lala Ghanya Lal, Alakhdhari, noticing on the authority of a correspondent, the Swmi�s work at Kanpur, regretted that so true a reformer and teacher should be abused and hooted by the deluded, ignorant and priest-ridden kanpuris.

Leaving Kanpur towards the close of November he arrived at Farrukhabad, where he had interviews with the Director of Public Instruction, and Sir Charles Muir, Lieutenatn-Governor, N.W.P. He appealed to the Lieutenant Governor to protect, the cow , and His Honor replied the he would do what he could in that direction on entering the India Council, on his retirement from Service.

Taking leave of Farrukhabad and passing through Kashganj and Chhalesar, the Swami reached Aligarh on 26th December, 1873, in company with Thakur Mukand singh, and some other Rajpoots, and accepted the hospitality of Raja Jaikishen Dass, C.S.T. Enquirers from the town and the surrounding villages came in scores, and Dharma charcha (discussion on religious topics) was kept up till late in the night. On 27th December the Swami gave his first lecture at Aligarh, addressing a mixed audience of Hindus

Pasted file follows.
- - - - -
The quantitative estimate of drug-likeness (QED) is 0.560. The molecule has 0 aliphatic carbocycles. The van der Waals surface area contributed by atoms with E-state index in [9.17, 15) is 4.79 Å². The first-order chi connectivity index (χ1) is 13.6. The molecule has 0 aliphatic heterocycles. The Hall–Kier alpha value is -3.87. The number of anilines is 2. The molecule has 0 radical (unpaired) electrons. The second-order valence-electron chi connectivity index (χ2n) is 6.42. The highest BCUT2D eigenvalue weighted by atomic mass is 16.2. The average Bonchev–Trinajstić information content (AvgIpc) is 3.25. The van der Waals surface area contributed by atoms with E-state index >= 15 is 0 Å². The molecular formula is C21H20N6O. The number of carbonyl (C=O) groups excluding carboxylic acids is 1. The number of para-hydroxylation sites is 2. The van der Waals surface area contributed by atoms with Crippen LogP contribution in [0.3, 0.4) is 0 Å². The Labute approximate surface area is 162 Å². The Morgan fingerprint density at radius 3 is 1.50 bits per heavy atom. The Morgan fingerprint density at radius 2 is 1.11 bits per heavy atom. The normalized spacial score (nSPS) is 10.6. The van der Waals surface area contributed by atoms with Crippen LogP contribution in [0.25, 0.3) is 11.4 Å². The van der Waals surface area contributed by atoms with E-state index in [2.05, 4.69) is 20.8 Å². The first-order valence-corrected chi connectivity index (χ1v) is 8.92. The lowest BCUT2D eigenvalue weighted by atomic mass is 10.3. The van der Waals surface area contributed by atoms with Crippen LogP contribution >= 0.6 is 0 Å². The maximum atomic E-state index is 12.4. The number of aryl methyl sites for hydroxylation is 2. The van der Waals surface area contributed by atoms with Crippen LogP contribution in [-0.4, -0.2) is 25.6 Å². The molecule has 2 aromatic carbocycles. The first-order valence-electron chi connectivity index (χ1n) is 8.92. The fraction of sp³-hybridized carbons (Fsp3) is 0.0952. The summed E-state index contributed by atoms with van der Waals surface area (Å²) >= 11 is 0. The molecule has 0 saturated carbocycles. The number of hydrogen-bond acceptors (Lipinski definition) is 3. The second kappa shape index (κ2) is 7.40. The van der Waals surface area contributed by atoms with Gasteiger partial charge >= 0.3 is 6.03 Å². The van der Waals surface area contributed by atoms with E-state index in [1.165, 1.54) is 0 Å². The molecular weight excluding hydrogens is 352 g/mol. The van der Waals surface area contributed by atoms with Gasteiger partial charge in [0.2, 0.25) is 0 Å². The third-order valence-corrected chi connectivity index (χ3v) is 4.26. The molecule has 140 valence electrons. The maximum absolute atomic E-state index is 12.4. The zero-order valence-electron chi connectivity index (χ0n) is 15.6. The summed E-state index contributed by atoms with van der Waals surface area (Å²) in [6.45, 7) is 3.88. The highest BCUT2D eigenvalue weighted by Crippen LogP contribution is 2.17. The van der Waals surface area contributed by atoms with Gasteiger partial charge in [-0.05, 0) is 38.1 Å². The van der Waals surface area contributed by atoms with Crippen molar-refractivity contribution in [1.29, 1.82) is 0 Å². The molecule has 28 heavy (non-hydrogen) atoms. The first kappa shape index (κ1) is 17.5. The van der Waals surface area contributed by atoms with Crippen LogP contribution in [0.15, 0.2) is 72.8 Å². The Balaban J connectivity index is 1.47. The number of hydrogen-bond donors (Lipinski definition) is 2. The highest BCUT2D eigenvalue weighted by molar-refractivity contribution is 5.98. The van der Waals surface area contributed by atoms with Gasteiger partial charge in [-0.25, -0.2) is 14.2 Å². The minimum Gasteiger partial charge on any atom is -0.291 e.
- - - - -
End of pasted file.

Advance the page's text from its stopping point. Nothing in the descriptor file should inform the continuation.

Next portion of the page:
and Muhammadans and of Officers, Civil and Military. The lecture was followed by several others, all largely attended by representatives of every creed. As a matter of fact, the Swami had company all day long, the Pandits and Moulvis and others having full permission to see him at any time and to have their doubts removed. The local celebrity, Pandit Mehr Chand, who, before the Swami�s arrival at Aligrah, ahd been boasting that the Swami durst not face him, kept away from the Swami�s meetings during the entire period of the teacher�s stay at the station, calling his adversary a nastik and whatnot, and refusing to listen to the suggestion of his towns-men that he should go and have a shastrarth with the man whom he had so often worsted in his absence!